“Do this in remembrance of me…” called to wash feet…

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“Do this in remembrance of me…” called to wash feet.

A sermon for Maundy Thursday for Adel Parish Church.

Some of you are perhaps feeling very relieved at this moment. Had this been a normal Holy Week, containing what I’d planned – this sermon would be followed by me washing some of your feet.

There would, I suspect, have been some arm-twisting along the way. Foot washing has always been part of the Maundy Thursday service where I’ve worshipped, and it’s often been a challenge to find 12 ‘willing’ people…

I wonder why…

“Do this in remembrance of me…”; these words of Jesus are only recorded in Luke’s gospel at the last supper, and in slightly different wording, in John’s gospel we heard tonight. I wonder why churches have shared bread and wine regularly from that time to this – but the foot-washing bit happens, somewhat reluctantly, on Maundy Thursday or not at all.

The disciples were no keener than we are…Simon Peter probably speaking for them all with his protestation…”you will never wash my feet”. Yet for the writer of this gospel, there is no mention of bread and wine – foot washing is the focus of Jesus’ final evening with his followers.

And it’s more than just a loving final action. “Do you know what I have done to you?” Jesus asks the disciples. On the final evening of his life, foot washing is the message Jesus wants to leave…and through the story of Jesus’ actions and the disciples’ response John tries to answer that question. “Do you know what I have done to you?”

Peter at first refuses, but Jesus says, if you want to follow me this isn’t something you can get out of. It’s that important. Just as important then as bread and wine.

Peter typically then leaps in with the idea that if washing is good – more washing must be better – “wash all of me then” he says. Perhaps he thinks the washing is to do with being made clean, having sins washed away.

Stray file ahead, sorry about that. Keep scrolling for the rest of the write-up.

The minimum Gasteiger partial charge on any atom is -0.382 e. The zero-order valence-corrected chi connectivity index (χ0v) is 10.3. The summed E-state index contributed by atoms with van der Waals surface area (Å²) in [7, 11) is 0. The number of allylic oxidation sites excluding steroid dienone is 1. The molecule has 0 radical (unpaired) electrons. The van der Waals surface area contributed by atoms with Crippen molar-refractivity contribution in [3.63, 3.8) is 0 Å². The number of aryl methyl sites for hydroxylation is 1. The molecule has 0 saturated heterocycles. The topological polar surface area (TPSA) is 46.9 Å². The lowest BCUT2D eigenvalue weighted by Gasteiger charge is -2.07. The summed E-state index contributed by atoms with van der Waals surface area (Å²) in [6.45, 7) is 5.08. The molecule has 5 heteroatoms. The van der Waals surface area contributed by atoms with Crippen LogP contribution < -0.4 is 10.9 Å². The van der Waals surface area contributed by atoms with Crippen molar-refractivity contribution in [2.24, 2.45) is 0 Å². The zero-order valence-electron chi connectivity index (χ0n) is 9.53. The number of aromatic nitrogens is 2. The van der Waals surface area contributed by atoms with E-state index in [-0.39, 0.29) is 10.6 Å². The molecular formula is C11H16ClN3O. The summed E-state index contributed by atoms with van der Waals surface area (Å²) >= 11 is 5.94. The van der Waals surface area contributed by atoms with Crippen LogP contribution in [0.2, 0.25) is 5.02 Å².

But one of the most moving parts of this story for me is that it includes Judas. Jesus knows that Judas has decided to betray him; he knows his mind will not be changed – yet he washes Judas’ feet with the same love and care.

This then is not a ritual act of cleansing; it’s not an anointing of disciples for their future role…it’s simply an act of humble love and service…no more, no less…as Jesus takes up the role of a slave, and does one of the least pleasant jobs of a household.

“Do you know what I have done to you?” What does this uncomfortable act mean for us as we try to follow Jesus? As one of my books put it…’It’s a sermon to the world about how to love.’

More specifically perhaps it’s a sermon to Jesus’ followers about the love we’re offered by God, and the love we’re told to share with others.

Do we perhaps avoid the foot washing because we struggle with what it means for us?

First there’s the difficulty of letting Jesus wash our feet. I don’t know whether you have ever tried imagining it. I have – and I find it asks me to put myself totally in his hands. It asks me to surrender to his love – to be willing to give up control of my life to him.

Then it asks us to accept that we have a king who kneels and washes smelly feet. This is the person we’re to proclaim as Lord – this is the person we’re to follow. We don’t have a leader who uses conventional power to protect his followers. We aren’t part of a ruling group, safe in our position, looking down on those on the outside. This is what glory looks like in the kingdom of heaven.

Which means, as Jesus said, that this is what we are called to do as his followers. This is what sharing the love Jesus looks like. We are asked to take off our ‘outer robes’, put on a simple towel, kneel, and clean smelly feet.

Of course for us the foot washing is symbolic – it’s not a common need in modern western life. But it is symbolic of doing the jobs that seem most demeaning, least important. It’s about doing those jobs in love for anyone who needs us. It’s about doing those jobs for the ‘Judas’ we come across – who is unlikely to be grateful, who won’t repay our love.

As this state of lockdown continues it means still being willing to help our neighbours when the first flush of enthusiasm wears off. At the start of this I received many offers of help…I’m grateful to those who are still answering requests.

It means being willing to do the inconvenient jobs for the awkward and ungrateful, as well as jobs we enjoy doing for those we love. Again I am very grateful to those who are helping the church to respond to everyone who asks – regardless of who they are.

Tomorrow we will stand at the foot of the cross and see the depth of Christ’s love for humanity. Today we are shown what our response should be. Most of us will not be called to die for Christ, or for our friends. All of us are called to wash feet.

On his last evening with his disciples, Jesus didn’t just talk, he washed feet. Jesus message is not about foot washing, it is foot washing. And it’s such a profound and radical message – that I for one find the physical act helps me to answer Jesus’ question “Do you know what I have done for you?”

 

 

 

 

 

 

 

 

 

 

 

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